For plaintiffs’ trial lawyers in particular, that perspective may even be used – carefully and sparingly – in responding to defense arguments that paint employees with a broad brush as greedy, selfish, or unprincipled. As appellate lawyers, we shudder to think what the foregoing sentence might unleash if it is not properly limited. This is because when we are asked to consult on potential appellate dangers that may occur during trial, one of the biggest problems that we inveigh against is the natural tendency of trial lawyers to push the rhetorical/legal limits during closing argument. Like the parents of teenagers, it often seems that our main job is to repeatedly say “no,” “careful,” “too dangerous,” and “maybe next time.”
The guiding legal principle is that closing argument should be tied to the specific facts of the case, not generalized statements about types of people. Nonetheless, if defense counsel opens the door by making negative generalized statements about people who sue their companies for improper reasons, there may be room for a carefully limited rebuttal that puts employees in a different light. The right circumstances will occur infrequently, and our advice would often be, “maybe next time.”
But in the right case, the perspective we have identified might be both powerful – and not that dangerous. For instance, imagine that defense counsel waxes poetic about how, “these days, employees are always looking to get a free ride from their employers” or are “too thin-skinned.” You should object and, if the objection is sustained, it may look like it is defense counsel who is looking to get the “free ride” via the “cheap shot.” But, what if the objection is overruled? We believe it would be fair game to respond by saying something like: “These days, when Americans should be appreciating the loyalty, professionalism, sacrifice, and heroism of employees, some people – like the defendant – only want to denigrate them to serve their own narrow self-interest. That is the true greed and overreaching at issue here.”
A final thought about some other heroes. We wanted to express our deep appreciation to all the contributors who gave so generously of their time (and their sheer brain power) to make this issue so valuable. Some are our true stalwarts such as Andrew Friedman, Iris Weinmann, and Ramit Mizrahi who we regularly count upon to serve up great articles. The remaining authors are largely people who have contributed in the past—and who we fully intend to rely upon in the future: Dustin Collier, Joshua Socks, John West, Martin Aarons, Shannon Ward, and Toni Jaramilla. We also want to thank our associate Chris Lim for the many hours he devoted in helping to pull this issue together.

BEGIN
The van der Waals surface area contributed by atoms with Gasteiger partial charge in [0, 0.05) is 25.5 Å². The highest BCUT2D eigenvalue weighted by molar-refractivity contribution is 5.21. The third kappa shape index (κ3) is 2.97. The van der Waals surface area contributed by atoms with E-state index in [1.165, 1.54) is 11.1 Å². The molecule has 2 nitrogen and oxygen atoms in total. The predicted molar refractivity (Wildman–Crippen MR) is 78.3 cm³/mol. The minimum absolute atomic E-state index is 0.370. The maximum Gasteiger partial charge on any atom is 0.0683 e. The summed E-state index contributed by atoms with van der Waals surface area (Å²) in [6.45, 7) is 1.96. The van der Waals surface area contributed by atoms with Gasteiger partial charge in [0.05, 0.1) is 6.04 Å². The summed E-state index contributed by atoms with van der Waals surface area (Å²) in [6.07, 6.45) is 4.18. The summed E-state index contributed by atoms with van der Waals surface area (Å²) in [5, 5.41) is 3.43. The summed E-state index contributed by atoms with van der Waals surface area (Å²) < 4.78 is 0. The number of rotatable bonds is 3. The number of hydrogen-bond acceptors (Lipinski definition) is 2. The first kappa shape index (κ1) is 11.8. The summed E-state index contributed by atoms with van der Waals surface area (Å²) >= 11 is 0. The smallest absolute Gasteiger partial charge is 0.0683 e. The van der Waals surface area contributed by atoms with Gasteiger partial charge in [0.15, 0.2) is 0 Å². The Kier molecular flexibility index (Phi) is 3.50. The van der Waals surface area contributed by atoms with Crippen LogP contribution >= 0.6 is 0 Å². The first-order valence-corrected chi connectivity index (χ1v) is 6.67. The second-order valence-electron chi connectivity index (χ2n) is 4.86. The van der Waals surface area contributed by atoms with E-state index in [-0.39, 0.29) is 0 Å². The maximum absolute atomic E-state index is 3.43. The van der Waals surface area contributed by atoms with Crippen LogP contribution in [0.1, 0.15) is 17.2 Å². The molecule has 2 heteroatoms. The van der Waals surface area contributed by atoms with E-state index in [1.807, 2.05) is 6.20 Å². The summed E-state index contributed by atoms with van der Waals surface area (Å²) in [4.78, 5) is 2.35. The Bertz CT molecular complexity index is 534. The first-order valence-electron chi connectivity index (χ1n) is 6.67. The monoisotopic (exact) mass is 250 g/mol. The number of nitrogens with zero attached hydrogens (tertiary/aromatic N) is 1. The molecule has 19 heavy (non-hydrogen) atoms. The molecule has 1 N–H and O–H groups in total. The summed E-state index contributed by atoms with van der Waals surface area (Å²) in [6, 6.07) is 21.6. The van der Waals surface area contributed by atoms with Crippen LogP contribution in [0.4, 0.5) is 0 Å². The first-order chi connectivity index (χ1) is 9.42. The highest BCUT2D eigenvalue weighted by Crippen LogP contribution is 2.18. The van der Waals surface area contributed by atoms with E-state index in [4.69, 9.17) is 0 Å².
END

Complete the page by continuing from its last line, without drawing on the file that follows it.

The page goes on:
Scott Tillett is a partner and co-founder of the Los Angeles-based appellate firm, Pine Tillett Pine LLP. His practice is devoted exclusively to handling civil appeals, both state and federal. A graduate of USC Law School, he has been recognized by Super Lawyers as a Rising Star in appellate law in both 2016 and 2017.
Norman Pine is a founder of the appellate firm Pine Tillett Pine, specializing in plaintiff-side appeals with an emphasis on employment matters. Norm Pine has been editor of the Advocate Employment Law issue since 2001 when he took over for legendary employment lawyer Joe Posner. He and his wife and law partner, Beverly Tillett Pine, founded the appellate firm of Pine and Pine, predecessor to Pine Tillett Pine. Norm was named CAALA’s Appellate Lawyer of the Year in 2003 and, jointly with Beverly, won CELA’s “Joe Posner” award in 2008.